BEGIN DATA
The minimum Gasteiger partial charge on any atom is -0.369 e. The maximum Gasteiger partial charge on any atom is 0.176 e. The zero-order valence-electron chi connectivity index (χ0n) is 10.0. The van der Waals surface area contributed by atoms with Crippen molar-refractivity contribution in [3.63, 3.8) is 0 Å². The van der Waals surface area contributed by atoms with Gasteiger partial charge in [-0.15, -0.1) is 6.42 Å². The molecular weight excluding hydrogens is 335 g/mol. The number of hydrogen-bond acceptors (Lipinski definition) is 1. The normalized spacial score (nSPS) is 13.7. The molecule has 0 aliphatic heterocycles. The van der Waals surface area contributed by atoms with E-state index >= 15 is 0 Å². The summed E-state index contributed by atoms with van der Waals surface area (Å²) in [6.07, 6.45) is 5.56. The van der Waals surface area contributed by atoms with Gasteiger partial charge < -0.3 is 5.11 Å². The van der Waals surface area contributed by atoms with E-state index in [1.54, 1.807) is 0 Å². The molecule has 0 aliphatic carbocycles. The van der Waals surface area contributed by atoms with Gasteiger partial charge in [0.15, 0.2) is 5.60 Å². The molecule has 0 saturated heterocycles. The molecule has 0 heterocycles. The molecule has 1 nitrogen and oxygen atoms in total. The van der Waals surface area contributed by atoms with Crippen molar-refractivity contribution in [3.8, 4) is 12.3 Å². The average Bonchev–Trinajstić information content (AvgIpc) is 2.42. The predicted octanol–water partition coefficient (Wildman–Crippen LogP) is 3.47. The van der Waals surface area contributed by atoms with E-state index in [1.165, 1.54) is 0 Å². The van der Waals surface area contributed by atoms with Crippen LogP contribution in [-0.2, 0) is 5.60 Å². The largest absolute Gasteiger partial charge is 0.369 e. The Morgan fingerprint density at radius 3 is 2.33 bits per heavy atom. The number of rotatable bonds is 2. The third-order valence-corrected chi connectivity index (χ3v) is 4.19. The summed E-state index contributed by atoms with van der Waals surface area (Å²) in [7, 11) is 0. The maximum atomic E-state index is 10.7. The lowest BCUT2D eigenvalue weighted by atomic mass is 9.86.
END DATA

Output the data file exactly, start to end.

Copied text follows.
The minimum Gasteiger partial charge on any atom is -0.369 e. The maximum Gasteiger partial charge on any atom is 0.176 e. The zero-order valence-electron chi connectivity index (χ0n) is 10.0. The van der Waals surface area contributed by atoms with Crippen molar-refractivity contribution in [3.63, 3.8) is 0 Å². The van der Waals surface area contributed by atoms with Gasteiger partial charge in [-0.15, -0.1) is 6.42 Å². The molecular weight excluding hydrogens is 335 g/mol. The number of hydrogen-bond acceptors (Lipinski definition) is 1. The normalized spacial score (nSPS) is 13.7. The molecule has 0 aliphatic heterocycles. The van der Waals surface area contributed by atoms with E-state index >= 15 is 0 Å². The summed E-state index contributed by atoms with van der Waals surface area (Å²) in [6.07, 6.45) is 5.56. The van der Waals surface area contributed by atoms with Gasteiger partial charge < -0.3 is 5.11 Å². The van der Waals surface area contributed by atoms with E-state index in [1.54, 1.807) is 0 Å². The molecule has 0 aliphatic carbocycles. The van der Waals surface area contributed by atoms with Gasteiger partial charge in [0.15, 0.2) is 5.60 Å². The molecule has 0 saturated heterocycles. The molecule has 0 heterocycles. The molecule has 1 nitrogen and oxygen atoms in total. The van der Waals surface area contributed by atoms with Crippen molar-refractivity contribution in [3.8, 4) is 12.3 Å². The average Bonchev–Trinajstić information content (AvgIpc) is 2.42. The predicted octanol–water partition coefficient (Wildman–Crippen LogP) is 3.47. The van der Waals surface area contributed by atoms with E-state index in [1.165, 1.54) is 0 Å². The van der Waals surface area contributed by atoms with Crippen LogP contribution in [-0.2, 0) is 5.60 Å². The largest absolute Gasteiger partial charge is 0.369 e. The Morgan fingerprint density at radius 3 is 2.33 bits per heavy atom. The number of rotatable bonds is 2. The third-order valence-corrected chi connectivity index (χ3v) is 4.19. The summed E-state index contributed by atoms with van der Waals surface area (Å²) in [7, 11) is 0. The maximum atomic E-state index is 10.7. The lowest BCUT2D eigenvalue weighted by atomic mass is 9.86.